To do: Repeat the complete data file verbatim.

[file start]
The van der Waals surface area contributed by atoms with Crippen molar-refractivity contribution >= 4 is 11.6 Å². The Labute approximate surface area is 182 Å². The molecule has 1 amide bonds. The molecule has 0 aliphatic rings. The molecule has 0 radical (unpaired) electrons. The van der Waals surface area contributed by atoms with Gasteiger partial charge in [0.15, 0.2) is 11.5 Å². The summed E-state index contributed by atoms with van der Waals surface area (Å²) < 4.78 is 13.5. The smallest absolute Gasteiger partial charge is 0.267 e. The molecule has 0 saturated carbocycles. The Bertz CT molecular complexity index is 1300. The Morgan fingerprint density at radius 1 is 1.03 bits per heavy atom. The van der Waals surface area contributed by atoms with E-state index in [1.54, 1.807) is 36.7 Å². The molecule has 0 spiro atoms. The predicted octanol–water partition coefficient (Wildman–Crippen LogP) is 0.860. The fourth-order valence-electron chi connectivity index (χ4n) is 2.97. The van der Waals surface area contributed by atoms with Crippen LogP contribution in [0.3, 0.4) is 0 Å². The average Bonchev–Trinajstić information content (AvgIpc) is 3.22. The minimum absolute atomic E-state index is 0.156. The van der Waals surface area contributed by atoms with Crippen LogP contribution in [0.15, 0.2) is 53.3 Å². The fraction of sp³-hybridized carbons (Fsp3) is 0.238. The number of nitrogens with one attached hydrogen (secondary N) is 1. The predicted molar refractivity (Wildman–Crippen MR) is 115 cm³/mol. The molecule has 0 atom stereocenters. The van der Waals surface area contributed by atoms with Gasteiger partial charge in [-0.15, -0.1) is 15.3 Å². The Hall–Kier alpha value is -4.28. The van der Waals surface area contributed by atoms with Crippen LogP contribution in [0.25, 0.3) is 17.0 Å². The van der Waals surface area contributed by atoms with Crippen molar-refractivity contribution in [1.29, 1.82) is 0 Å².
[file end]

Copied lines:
The van der Waals surface area contributed by atoms with Crippen molar-refractivity contribution >= 4 is 11.6 Å². The Labute approximate surface area is 182 Å². The molecule has 1 amide bonds. The molecule has 0 aliphatic rings. The molecule has 0 radical (unpaired) electrons. The van der Waals surface area contributed by atoms with Gasteiger partial charge in [0.15, 0.2) is 11.5 Å². The summed E-state index contributed by atoms with van der Waals surface area (Å²) < 4.78 is 13.5. The smallest absolute Gasteiger partial charge is 0.267 e. The molecule has 0 saturated carbocycles. The Bertz CT molecular complexity index is 1300. The Morgan fingerprint density at radius 1 is 1.03 bits per heavy atom. The van der Waals surface area contributed by atoms with E-state index in [1.54, 1.807) is 36.7 Å². The molecule has 0 spiro atoms. The predicted octanol–water partition coefficient (Wildman–Crippen LogP) is 0.860. The fourth-order valence-electron chi connectivity index (χ4n) is 2.97. The van der Waals surface area contributed by atoms with Crippen LogP contribution in [0.3, 0.4) is 0 Å². The average Bonchev–Trinajstić information content (AvgIpc) is 3.22. The minimum absolute atomic E-state index is 0.156. The van der Waals surface area contributed by atoms with Crippen LogP contribution in [0.15, 0.2) is 53.3 Å². The fraction of sp³-hybridized carbons (Fsp3) is 0.238. The number of nitrogens with one attached hydrogen (secondary N) is 1. The predicted molar refractivity (Wildman–Crippen MR) is 115 cm³/mol. The molecule has 0 atom stereocenters. The van der Waals surface area contributed by atoms with Gasteiger partial charge in [-0.15, -0.1) is 15.3 Å². The Hall–Kier alpha value is -4.28. The van der Waals surface area contributed by atoms with Crippen LogP contribution in [0.25, 0.3) is 17.0 Å². The van der Waals surface area contributed by atoms with Crippen molar-refractivity contribution in [1.29, 1.82) is 0 Å².